The newest Buckeye jig is the Goby Sled, designed by inventive bass pro Anthony Gagliardi. “It’s designed to lie on bottom, with the hook pointing up,” Gagliardi says. “Lift the rod tip and it glides along bottom. On the Great Lakes, I wanted to drag a goby lure on bottom because that’s what gobies do—glide along the bottom. I couldn’t find a suitable jig to make it look natural, so I took a hammer to a 1/4-ounce sinker and pounded it flat and epoxied a hook to it. That was my prototype.
“We came up with the screw eye to secure a goby to the head later. It scoots across rock like a miniature sled. It’s made for casting—not vertical jigging. Any situation where you would cast a tube, you can cast the Buckeye Goby Sled. When a fish bites down on it, the shape of that head keeps the hook pointing up for a better hook-set. It never turns sideways like some jigs do.”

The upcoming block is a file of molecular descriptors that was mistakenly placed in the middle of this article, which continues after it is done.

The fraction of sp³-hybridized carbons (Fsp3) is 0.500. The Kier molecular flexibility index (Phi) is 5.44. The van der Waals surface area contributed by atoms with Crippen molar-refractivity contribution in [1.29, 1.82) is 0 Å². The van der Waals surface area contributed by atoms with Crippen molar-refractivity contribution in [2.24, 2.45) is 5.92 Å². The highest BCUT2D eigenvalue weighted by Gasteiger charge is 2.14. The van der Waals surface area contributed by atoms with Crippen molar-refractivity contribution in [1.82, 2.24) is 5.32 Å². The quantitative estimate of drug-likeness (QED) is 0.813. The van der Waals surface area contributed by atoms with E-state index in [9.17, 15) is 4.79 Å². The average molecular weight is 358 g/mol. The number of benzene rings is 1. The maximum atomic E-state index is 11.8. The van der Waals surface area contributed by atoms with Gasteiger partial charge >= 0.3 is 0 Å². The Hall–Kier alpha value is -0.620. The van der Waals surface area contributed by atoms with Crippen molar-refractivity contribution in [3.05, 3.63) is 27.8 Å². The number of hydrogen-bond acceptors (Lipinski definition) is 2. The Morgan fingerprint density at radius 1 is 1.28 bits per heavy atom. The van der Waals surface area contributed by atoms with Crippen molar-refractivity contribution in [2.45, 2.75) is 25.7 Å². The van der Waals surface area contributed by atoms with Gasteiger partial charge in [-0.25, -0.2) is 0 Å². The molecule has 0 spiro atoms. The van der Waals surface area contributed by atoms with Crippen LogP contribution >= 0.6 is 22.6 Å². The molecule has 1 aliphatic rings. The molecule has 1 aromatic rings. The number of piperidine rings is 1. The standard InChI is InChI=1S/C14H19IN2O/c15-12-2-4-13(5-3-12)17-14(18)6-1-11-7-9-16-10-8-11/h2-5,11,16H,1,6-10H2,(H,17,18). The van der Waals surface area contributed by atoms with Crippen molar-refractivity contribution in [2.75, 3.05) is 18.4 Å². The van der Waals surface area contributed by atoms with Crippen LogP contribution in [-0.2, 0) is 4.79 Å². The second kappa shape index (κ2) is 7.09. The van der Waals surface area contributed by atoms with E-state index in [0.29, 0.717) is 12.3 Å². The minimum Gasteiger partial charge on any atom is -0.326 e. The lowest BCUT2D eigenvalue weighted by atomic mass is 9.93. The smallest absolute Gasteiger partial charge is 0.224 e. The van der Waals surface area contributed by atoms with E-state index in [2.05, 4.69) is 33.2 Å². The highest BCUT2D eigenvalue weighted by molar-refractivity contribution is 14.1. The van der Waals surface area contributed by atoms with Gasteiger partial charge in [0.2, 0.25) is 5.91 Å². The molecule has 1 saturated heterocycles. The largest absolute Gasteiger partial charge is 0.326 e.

Gagliardi fishes goby baits like he fishes tubes, with a slow swim. “I use 8- to 10-pound line in clear water for smallmouths, heavier line with casting gear in cloudy water, with a 7-foot worm rod,” he says. “I use hand-pours because the flat bottom seats nicely on that head.
A specialized jig arises as a solution to something that didn’t previously exist. Falcon Lures’ “K” Shaky Head is a prime example—a Texas-rig jig designed for shaky-worm tactics in dense weedcover. The growth of soft swimbaits demanded specialized heads for exposed-hook, horizontal techniques with dense plastics. Soft swimbaits tend to be heavy, demanding stout tackle and stout hooks. The Yamamoto Swim Jig, Buckeye J-Will Swimbait Head, and Lunker City Fin-S Head match swimbait tactics for big smallmouths. They’re not too heavy, but certainly heavy enough.